When designing your author website, remember that content is king. Author website design should be simple yet effective and never distract from the content.
Remember that first impressions count
Your visitors subconsciously form an impression of your website in just 50 milliseconds, according to a research study by Lindgaard et al. Of these first impressions, further research tells us that 94% are design-related. It’s therefore the design that reels in your visitors (and good content that makes them stay).You have just 50 milliseconds to impress your website visitors. Make the most of it. Read '5 essential web design tips for your author website'. Click To Tweet
Think about what you want those first impressions to be. When a visitor snatches that first glimpse of your site, what do you want them to feel? Something like:
- trust (in you as a writer, as a person, or in the site if online payment or collection of personal data is involved)
- impressed (by the site, by your work)
- curiosity about you and your work
- relaxed/excited/scared (whatever best suits your genre!)
- all of the above
Once you know what impression you’d like to give via your author website design (remember, we’re talking about that very first impression in those first 50 milliseconds), think about the colours and layout that may give rise to that.
You can then mock up some test pages (homepage or other) and run them by some typical users to see which is more successful, or which your visitors will like the most. They may not even know why they like one more than another. It can be enough to know that it’s the most subconsciously appealing design to your target audience. This type of user testing could be done remotely using a mailing list if you have one.
Keep it similar…but different
The social psychologist Robert Zajonc once said, “The more familiar we are with something, the more we like it.” Ignoring that the opposite can also be true in other situations (“Familiarity breeds contempt”), let’s stick with Zajonc’s view for our web-design purposes.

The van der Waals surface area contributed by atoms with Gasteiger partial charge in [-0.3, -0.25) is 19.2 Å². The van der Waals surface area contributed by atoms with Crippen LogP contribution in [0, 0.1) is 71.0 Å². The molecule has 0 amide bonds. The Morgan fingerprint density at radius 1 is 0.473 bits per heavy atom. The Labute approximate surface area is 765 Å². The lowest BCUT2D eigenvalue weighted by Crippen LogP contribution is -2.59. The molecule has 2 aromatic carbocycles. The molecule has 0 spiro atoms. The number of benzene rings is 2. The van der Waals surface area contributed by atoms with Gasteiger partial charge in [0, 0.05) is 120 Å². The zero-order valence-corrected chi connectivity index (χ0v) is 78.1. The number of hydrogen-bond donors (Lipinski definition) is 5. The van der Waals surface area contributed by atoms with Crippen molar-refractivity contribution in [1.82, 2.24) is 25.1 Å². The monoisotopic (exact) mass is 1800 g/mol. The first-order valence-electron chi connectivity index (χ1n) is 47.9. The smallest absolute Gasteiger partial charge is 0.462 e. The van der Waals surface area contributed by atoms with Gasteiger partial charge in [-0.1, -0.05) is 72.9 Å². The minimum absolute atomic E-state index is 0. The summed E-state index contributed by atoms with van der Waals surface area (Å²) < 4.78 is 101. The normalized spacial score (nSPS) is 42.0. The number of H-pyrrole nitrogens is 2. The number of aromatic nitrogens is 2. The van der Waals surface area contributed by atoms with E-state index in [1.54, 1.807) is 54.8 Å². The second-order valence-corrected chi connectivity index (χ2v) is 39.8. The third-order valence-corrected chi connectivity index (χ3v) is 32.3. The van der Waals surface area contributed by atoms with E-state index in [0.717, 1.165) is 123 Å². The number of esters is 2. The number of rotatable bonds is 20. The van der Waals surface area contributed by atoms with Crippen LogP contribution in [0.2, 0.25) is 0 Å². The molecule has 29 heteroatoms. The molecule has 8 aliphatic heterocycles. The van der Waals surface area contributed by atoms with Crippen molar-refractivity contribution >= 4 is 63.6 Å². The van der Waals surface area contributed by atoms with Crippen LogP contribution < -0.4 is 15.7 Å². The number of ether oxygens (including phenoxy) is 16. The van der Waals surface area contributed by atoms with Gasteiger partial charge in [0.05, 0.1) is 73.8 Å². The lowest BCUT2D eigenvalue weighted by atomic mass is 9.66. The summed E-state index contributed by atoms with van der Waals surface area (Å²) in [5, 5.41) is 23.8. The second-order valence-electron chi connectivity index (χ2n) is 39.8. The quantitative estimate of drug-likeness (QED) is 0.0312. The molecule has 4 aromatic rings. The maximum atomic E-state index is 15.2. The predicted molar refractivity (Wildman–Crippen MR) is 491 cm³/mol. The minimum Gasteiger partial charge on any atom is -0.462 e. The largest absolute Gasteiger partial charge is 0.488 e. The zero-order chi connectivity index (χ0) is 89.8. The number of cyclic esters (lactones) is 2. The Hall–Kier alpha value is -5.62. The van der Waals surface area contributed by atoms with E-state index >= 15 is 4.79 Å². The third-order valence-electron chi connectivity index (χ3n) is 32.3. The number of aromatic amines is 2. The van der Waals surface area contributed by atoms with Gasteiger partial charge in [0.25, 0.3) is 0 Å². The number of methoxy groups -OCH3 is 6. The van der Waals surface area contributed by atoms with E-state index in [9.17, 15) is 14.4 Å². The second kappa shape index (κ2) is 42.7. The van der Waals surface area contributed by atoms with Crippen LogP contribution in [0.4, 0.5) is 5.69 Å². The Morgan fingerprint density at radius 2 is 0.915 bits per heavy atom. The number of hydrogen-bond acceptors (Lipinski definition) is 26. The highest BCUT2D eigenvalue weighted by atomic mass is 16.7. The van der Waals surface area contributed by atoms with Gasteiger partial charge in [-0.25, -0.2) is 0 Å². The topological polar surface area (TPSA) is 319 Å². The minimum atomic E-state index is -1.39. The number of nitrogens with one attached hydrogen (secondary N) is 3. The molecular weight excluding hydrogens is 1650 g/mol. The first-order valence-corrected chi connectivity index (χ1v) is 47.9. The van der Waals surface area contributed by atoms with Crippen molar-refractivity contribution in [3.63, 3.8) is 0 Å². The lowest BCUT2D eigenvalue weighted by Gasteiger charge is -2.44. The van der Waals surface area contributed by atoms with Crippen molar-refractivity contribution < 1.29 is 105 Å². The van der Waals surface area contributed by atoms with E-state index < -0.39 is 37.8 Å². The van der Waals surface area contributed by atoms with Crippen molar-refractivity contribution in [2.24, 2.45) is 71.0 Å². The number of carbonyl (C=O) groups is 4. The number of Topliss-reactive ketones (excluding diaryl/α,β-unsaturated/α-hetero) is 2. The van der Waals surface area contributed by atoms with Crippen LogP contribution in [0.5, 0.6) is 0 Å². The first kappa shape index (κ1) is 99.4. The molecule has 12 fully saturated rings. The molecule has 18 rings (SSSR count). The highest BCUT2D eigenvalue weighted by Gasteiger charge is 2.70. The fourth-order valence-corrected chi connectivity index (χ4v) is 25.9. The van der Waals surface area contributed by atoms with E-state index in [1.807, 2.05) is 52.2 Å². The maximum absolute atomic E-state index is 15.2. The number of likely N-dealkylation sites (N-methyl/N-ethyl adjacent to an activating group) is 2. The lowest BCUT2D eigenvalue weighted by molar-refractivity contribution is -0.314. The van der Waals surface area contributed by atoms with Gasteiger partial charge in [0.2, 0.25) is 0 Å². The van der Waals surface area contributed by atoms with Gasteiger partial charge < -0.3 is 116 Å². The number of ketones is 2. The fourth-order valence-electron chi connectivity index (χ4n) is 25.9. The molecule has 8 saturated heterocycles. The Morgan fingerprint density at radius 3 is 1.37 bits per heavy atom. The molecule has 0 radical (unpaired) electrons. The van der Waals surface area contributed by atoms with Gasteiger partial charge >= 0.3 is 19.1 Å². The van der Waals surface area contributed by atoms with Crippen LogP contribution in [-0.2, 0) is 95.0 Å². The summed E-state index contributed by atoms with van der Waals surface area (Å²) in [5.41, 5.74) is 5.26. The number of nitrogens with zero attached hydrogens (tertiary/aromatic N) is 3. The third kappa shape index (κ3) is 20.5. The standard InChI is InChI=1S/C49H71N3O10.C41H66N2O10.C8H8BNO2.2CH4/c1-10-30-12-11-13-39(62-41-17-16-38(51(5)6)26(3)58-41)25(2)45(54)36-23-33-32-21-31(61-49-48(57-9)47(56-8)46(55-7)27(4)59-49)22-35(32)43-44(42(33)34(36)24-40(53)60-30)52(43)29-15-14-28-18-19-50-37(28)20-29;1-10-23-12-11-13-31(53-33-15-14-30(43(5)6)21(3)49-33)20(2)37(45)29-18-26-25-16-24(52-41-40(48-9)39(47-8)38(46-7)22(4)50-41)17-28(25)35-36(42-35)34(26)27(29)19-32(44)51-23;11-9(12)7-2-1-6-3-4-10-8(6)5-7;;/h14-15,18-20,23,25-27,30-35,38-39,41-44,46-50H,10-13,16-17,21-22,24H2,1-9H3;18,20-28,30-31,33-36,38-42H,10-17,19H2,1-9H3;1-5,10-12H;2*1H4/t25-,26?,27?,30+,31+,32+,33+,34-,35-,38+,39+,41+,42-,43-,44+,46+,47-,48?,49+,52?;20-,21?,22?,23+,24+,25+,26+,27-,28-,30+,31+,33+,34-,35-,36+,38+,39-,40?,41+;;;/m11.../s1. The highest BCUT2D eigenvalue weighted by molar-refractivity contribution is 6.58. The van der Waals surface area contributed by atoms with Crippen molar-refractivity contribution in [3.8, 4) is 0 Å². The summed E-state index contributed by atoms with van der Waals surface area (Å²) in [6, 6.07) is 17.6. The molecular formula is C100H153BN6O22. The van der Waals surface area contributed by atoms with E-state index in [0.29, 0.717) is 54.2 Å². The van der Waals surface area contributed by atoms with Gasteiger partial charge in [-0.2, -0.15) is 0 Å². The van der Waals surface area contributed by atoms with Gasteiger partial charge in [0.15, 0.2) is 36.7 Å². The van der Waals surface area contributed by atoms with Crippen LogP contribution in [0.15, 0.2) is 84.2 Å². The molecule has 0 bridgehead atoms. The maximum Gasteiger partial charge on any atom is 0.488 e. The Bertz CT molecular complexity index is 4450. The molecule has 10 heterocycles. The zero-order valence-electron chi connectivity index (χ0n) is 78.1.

While there is plenty of space in the world for crazy innovation and radical colour schemes, this is a risky strategy when applied to most websites. In the early days of the web, all manner of backgrounds, fonts and layouts were available, but the web playground has since settled down to a more mature approach (in most professional arenas, at least).
If you want your visitors to feel at home on your site, and to quickly find what they need, it is not a good idea to swim too hard against the tide when it comes to web design.
This doesn’t mean your site is doomed to be boring, or to look like every other author’s site, but it does mean there are certain conventions that your users will expect you to follow.
Use white space
White space doesn’t literally mean that the colour of the space on your page must be white. Also known as ‘negative space’, it refers to parts of your page where the background colour or background image show through.White space = empty space, and that's a good thing when it comes to web design. Read why in '5 essential web design tips for your author website'. Click To Tweet
Before the widespread use of mobiles and tablets, it was best practice to keep webpages short and to put crucial information above the fold (the point at which a user has to start scrolling). This often led to cramped, busy designs, where a lot was going on in a small space.
Since the explosion of tablet and mobile web browsing, and the wider variety of screen sizes that came with it, people are far more used to vertical scrolling (although horizontal scrolling is still a massive no-no).
This trend towards scrolling gives you freedom to use white space, and to allow your content to breathe. If your visitors are faced with a page crammed with content vying for attention, they will be overwhelmed and won’t know what to choose.
Keep it simple
As already mentioned, it takes your visitors just 50 milliseconds to form an impression of your author website. Therefore, it stands to reason that the simpler the design, the easier it will be for your visitors to absorb it.
A quick online search for ‘award-winning websites’ will further highlight the fact that simplicity wins.
To keep your author website design simple, try these tips:
- Use white/negative space – As mentioned earlier, this will keep your site looking ‘clean’ and give users the space to find what they’re looking for, or to see what you’d like to highlight.